What were Houppelandes made of?

What were Houppelandes made of?

Houppelandes were made in a variety of rich fabrics, including silk, brocade, and velvet. They were sometimes trimmed with contrasting linings to add color or with fur to add warmth. Wearers could choose from a variety of rich colors, and later in the period they could choose from vibrant patterns as well.

What are Renaissance sleeves called?

A houppelande or houpelande is an outer garment, with a long, full body and flaring sleeves, that was worn by both men and women in Europe in the late Middle Ages. Sometimes the houppelande was lined with fur.

Who wore houppelande?

Worn by both sexes, it was a staple garment from the 14th through 16th centuries. The way that the upper classes and nobility wore the houppelande, however, dramatically demonstrates the effects of fashion, as we see in this wonderful illustration from the time of Richard II of England.

What was a houppelande quizlet?

houppelande. outer garment worn by men or women; cloak like. roc. women’s outer garment, sometimes with train; appears in northern europe; loose gown.

What are Dagged sleeves?

The Details. Dagging (also “daggings”, “dagges”; adjective: “dagged”) is a decorative element added to the edges of garments and objects. It is created by cutting or slashing the fabric into different shapes, some simple, some elaborate.

What is a Cote Hardie?

Definition of cotehardie : a long-sleeved medieval garment that was usually thigh-length and belted for men and full-length for women and that was made to fit closely often by buttoning or lacing.

What is a codpiece used for?

A codpiece (from Middle English: cod, meaning “scrotum”) is a covering flap or pouch that attaches to the front of the crotch of men’s trousers, enclosing the genital area. It may be held closed by string ties, buttons, folds, or other methods.

What is the meaning of houppelande?

Definition of houppelande : a loose belted overgown of the 14th and 15th centuries usually with long wide sleeves, dagged edges, a fur lining, and full-length skirt often with slits in it.

What is a Renaissance coat called?

Cassock (kas-uhk): a long coat, hip-length or longer, with a close fitting waist. Often worn in formal occasions or as part of ceremonial or liturgical dress. Coat (koht): an outer garment worn over a man’s doublet, with armseyes, though the garment may be sleeveless or may feature long, decorative sleeves.

When was the houppelande worn?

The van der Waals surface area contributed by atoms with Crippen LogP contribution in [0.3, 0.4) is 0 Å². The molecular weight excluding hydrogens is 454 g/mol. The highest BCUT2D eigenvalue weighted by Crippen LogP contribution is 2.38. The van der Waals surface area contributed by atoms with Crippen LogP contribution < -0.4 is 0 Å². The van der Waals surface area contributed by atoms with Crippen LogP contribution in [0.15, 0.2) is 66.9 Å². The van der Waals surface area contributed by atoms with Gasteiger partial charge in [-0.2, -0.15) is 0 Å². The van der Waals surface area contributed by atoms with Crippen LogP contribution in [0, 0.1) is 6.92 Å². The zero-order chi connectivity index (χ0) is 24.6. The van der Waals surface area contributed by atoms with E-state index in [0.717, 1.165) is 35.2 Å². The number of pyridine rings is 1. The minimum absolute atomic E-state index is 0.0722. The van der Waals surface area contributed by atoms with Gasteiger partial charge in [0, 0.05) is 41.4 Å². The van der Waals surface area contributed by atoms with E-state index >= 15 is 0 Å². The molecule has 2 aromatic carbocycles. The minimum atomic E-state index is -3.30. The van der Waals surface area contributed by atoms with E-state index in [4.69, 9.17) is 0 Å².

The houppelande is a specific kind of medieval overgown which was widely worn in the late 14th century and 15th century. It replaced the more fitted surcotes and overgowns, although like them, often showed off the gown underneath which was more costly and expensive.

Which garment is called a conch?

Which garment is called a conch? Sheer, gauze-like veils worn cape-like over the shoulders, with a high standing collar behind the head. You just studied 14 terms! 1/14. sierracrosby.

Why is slashing done?

The decorative technique known as slashing involved making small cuts in the outer fabric of a garment so as to reveal the inner lining. As with dagging, slashing was performed on all variety of garments, from men’s doublets, a padded overshirt, and breeches to women’s gowns and even to shoes.

What is a houppelande?

A houppelande or houpelande is an outer garment, with a long, full body and flaring sleeves, that was worn by both men and women in Europe in the late Middle Ages. Sometimes the houppelande was lined with fur.

When did the houppelande become popular?

Sometimes the houppelande was lined with fur. The garment was later worn by professional classes, and has remained in Western civilization as the familiar academic and legal robes of today. The houppelande appeared around 1360 and was to remain fashionable well into the next century.

What is the difference between a man’s and a woman’s houppelande?

However, there were a few key differences. The man’s houppelande was belted at the waist, whereas the woman’s was belted beneath the bust. Unlike the woman’s houppelande, which was always floor-length, the man’s houppelande could be of any length.

Who is the man wearing the blue and gold houppelande?

While no one is certain about the identities of the people in this painting, many believe that the man wearing the blue and gold fur-lined houppelande is the Duke himself. It is believed that the illustrated month of April is a depiction of him being wed to his second wife, Jeanne de Boulogne, who was only 12 years old at the time (Simon).